4. To research whether the type of terminal illness the patient has been diagnosed with is a factor when requesting physician assisted suicide.

Rationale of the Study

It is reasonable to posit that the overwhelming majority of Americans would prefer that no one should be forced to consider suicide, with or without physician assistance, as a viable alternative, and innovations in pain management in recent years have improved the quality of life for those with terminal illnesses (Rogatz, 2011). As Rogatz emphasizes, though, "There are some patients who experience terrible suffering that can't be relieved by any of the therapeutic or palliative techniques medicine and nursing have to offer, and some of those patients desperately seek deliverance" (2011, p. 32). It is also reasonable to posit that the overwhelming majority of Americans prefer that no one should be forced to experience "terrible suffering." Therefore, studies of this type can provide valuable insights concerning the antecedents to physician-assisted suicide that can help guide death-with-dignity policymaking efforts in the future.

Definition of Terms

Death with dignity. Although no universal definition exists, Hillyard and Dombrink (2001) generally define this term the death-with-dignity movement as an effort to "define and safeguard the right of patients to orchestrate their own deaths according to their own morality" (p. 8).

Euthanasia: From the Greek for "happy death," this term refers to situations wherein physicians act directly to end a patient's life (Hosseini, 2012). According to the definition provided by Black's Law Dictionary (1990), euthanasia is "the act or practice of painlessly putting to death persons suffering from incurable and distressing diseases as an act of mercy" (p. 554).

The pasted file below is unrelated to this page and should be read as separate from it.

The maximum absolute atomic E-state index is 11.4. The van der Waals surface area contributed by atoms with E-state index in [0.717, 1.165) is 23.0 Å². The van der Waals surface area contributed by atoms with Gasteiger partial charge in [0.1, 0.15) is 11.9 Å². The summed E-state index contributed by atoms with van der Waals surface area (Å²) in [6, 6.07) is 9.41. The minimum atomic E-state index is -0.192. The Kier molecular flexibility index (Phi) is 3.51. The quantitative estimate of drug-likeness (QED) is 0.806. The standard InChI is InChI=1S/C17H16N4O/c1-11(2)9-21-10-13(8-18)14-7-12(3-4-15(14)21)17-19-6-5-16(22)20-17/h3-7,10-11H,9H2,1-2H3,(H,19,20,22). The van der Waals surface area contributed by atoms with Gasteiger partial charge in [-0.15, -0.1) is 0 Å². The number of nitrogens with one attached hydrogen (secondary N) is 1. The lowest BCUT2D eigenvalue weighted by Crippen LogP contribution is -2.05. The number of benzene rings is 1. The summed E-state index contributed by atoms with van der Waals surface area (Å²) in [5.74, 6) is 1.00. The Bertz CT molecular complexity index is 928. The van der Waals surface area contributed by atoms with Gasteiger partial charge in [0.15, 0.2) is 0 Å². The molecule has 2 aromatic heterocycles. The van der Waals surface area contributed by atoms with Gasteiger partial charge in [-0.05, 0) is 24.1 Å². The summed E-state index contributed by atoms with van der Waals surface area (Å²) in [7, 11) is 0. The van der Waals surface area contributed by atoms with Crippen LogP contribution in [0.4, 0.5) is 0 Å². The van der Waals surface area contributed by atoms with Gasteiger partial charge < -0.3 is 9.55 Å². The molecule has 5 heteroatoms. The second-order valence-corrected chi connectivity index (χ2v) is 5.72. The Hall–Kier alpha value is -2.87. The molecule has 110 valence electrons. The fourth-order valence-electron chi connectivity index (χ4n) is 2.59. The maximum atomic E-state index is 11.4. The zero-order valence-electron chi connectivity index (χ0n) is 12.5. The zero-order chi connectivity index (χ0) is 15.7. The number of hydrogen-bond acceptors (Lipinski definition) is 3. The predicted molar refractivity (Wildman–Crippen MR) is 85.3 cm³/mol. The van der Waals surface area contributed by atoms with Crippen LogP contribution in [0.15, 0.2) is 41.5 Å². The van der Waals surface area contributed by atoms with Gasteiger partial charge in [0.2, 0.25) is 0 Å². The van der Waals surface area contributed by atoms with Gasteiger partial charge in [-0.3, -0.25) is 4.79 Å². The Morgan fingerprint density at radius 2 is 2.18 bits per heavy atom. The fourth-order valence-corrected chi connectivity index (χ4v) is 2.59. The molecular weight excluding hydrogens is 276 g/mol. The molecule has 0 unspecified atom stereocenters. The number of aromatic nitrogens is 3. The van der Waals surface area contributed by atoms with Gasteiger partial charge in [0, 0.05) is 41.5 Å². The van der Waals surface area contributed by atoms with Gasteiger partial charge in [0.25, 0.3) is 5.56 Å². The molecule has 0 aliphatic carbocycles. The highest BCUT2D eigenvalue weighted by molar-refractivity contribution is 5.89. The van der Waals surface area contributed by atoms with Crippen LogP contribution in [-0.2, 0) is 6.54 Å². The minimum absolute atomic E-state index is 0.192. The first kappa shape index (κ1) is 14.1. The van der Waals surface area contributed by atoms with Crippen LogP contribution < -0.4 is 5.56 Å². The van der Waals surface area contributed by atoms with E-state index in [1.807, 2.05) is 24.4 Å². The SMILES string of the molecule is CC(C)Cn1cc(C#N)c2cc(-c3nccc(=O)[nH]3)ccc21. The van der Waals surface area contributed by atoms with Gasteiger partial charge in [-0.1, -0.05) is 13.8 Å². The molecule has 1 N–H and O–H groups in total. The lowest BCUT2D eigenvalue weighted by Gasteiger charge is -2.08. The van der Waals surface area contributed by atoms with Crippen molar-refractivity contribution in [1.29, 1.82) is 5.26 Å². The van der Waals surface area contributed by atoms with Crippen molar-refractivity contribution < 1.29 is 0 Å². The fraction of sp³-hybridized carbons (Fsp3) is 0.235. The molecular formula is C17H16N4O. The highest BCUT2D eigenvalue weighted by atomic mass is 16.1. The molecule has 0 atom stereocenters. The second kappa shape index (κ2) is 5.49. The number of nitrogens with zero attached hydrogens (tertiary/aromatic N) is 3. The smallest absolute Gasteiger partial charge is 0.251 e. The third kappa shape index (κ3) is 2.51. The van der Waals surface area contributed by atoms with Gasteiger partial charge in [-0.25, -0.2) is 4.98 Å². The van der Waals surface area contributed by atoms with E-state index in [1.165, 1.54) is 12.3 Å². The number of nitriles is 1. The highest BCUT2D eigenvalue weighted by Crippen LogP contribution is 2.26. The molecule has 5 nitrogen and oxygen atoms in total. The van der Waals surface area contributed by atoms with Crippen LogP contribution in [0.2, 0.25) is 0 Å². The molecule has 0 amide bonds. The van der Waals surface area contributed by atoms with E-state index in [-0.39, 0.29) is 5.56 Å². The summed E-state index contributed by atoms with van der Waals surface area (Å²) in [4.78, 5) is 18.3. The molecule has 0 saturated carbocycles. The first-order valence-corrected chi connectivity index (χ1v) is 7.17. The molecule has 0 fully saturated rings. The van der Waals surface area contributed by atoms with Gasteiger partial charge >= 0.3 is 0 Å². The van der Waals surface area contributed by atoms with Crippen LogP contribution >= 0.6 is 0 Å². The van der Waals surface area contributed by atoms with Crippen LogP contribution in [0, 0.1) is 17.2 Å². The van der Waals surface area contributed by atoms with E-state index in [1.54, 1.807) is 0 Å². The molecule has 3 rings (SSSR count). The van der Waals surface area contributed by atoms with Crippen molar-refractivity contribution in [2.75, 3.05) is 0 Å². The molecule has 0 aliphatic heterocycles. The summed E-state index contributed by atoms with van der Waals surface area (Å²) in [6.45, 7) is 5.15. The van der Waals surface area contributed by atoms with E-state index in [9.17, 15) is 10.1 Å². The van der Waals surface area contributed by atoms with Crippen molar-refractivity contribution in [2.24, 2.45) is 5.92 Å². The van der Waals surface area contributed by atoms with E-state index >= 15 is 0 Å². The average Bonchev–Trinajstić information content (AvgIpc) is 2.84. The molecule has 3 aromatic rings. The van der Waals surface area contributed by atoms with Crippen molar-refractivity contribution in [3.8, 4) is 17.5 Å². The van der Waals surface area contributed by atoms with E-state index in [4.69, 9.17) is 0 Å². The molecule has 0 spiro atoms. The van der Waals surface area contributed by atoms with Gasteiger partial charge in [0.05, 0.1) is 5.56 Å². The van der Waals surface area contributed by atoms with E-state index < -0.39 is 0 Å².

Palliative care: The definition provided by the World Health Organization states palliative care is "an approach that improves the quality of life of patients and their families facing the problem associated with life-threatening illness" [achieved] "through the prevention and relief of suffering by means of early identification and impeccable assessment and treatment of pain and other problems, physical, psychosocial and spiritual" (cited in Lau & O'Connor, 2012, p. 56).

Physician-assisted suicide: The American Medical Association (AMA) defines physician-assisted suicide as follows: "Physician-assisted suicide occurs when a physician facilitates a patient's death by providing the necessary means and/or information to enable the patient to perform the life-ending act (e.g., the physician provides sleeping pills and information about the lethal dose, while aware that the patient may commit suicide)" (cited in Dore, 2011, p. 82).

Suicide: The legal definition of this act provided by Black's Law Dictionary (1990) states that suicide is "self-destruction; the deliberate termination of one's own life" (p. 1434).

Limitations of Study

The findings that emerged from this study were limited in scope by the relatively small number (n=67) of responses collected from the administration of the custom survey instrument shown at Appendix B and the inability to follow up the survey with face-to-face or telephonic interviews. In addition, there is always a potential for researcher bias when selected peer-reviewed and scholarly sources for inclusion in a study of virtually any type (Karimov, Brengman & Van Hove, 2011). Therefore, special effort was made to select relevant secondary resources that…

Sources Used in Document:

References

Bauer-Maglin, N. & Perry, D. (2010). Final acts: Death, dying, and the choices we make. New Brunswick, NJ: Rutgers University Press.

Biller-Adorno, N. (2013, April 11). Physician-assisted suicide should be permitted. The New England Journal of Medicine, 368(15), 1451.

Black's law dictionary. (1990). St. Paul, MN: West Publishing Company.

Boudreau, J. D. & Somerville, M. A. (2013,April 11). Physician-assisted suicide. The New England Journal of Medicine, 385, 15.